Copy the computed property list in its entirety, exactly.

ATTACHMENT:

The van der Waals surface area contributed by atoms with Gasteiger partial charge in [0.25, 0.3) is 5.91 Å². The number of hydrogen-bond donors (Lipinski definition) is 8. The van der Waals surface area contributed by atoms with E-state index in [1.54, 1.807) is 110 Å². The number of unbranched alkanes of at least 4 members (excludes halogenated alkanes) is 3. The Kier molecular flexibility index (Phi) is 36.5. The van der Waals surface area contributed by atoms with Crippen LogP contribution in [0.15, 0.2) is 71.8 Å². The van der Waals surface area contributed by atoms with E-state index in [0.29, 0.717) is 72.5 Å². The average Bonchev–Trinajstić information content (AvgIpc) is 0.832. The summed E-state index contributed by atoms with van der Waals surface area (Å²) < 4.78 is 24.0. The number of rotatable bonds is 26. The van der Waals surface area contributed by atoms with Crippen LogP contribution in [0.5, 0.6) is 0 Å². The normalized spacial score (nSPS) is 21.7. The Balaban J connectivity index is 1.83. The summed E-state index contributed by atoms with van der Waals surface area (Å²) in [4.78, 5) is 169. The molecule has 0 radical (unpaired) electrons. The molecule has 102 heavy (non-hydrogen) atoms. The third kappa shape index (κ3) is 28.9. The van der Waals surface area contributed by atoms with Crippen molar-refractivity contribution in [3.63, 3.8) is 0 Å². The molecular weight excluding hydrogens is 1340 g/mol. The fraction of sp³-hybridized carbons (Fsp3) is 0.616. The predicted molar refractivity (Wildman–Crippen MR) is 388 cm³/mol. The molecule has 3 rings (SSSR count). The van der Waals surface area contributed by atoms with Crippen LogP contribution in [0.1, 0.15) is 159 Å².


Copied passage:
The van der Waals surface area contributed by atoms with Gasteiger partial charge in [0.25, 0.3) is 5.91 Å². The number of hydrogen-bond donors (Lipinski definition) is 8. The van der Waals surface area contributed by atoms with E-state index in [1.54, 1.807) is 110 Å². The number of unbranched alkanes of at least 4 members (excludes halogenated alkanes) is 3. The Kier molecular flexibility index (Phi) is 36.5. The van der Waals surface area contributed by atoms with Crippen LogP contribution in [0.15, 0.2) is 71.8 Å². The van der Waals surface area contributed by atoms with E-state index in [0.29, 0.717) is 72.5 Å². The average Bonchev–Trinajstić information content (AvgIpc) is 0.832. The summed E-state index contributed by atoms with van der Waals surface area (Å²) < 4.78 is 24.0. The number of rotatable bonds is 26. The van der Waals surface area contributed by atoms with Crippen LogP contribution in [0.5, 0.6) is 0 Å². The normalized spacial score (nSPS) is 21.7. The Balaban J connectivity index is 1.83. The summed E-state index contributed by atoms with van der Waals surface area (Å²) in [4.78, 5) is 169. The molecule has 0 radical (unpaired) electrons. The molecule has 102 heavy (non-hydrogen) atoms. The third kappa shape index (κ3) is 28.9. The van der Waals surface area contributed by atoms with Crippen molar-refractivity contribution in [3.63, 3.8) is 0 Å². The molecular weight excluding hydrogens is 1340 g/mol. The fraction of sp³-hybridized carbons (Fsp3) is 0.616. The predicted molar refractivity (Wildman–Crippen MR) is 388 cm³/mol. The molecule has 3 rings (SSSR count). The van der Waals surface area contributed by atoms with Crippen LogP contribution in [0.1, 0.15) is 159 Å².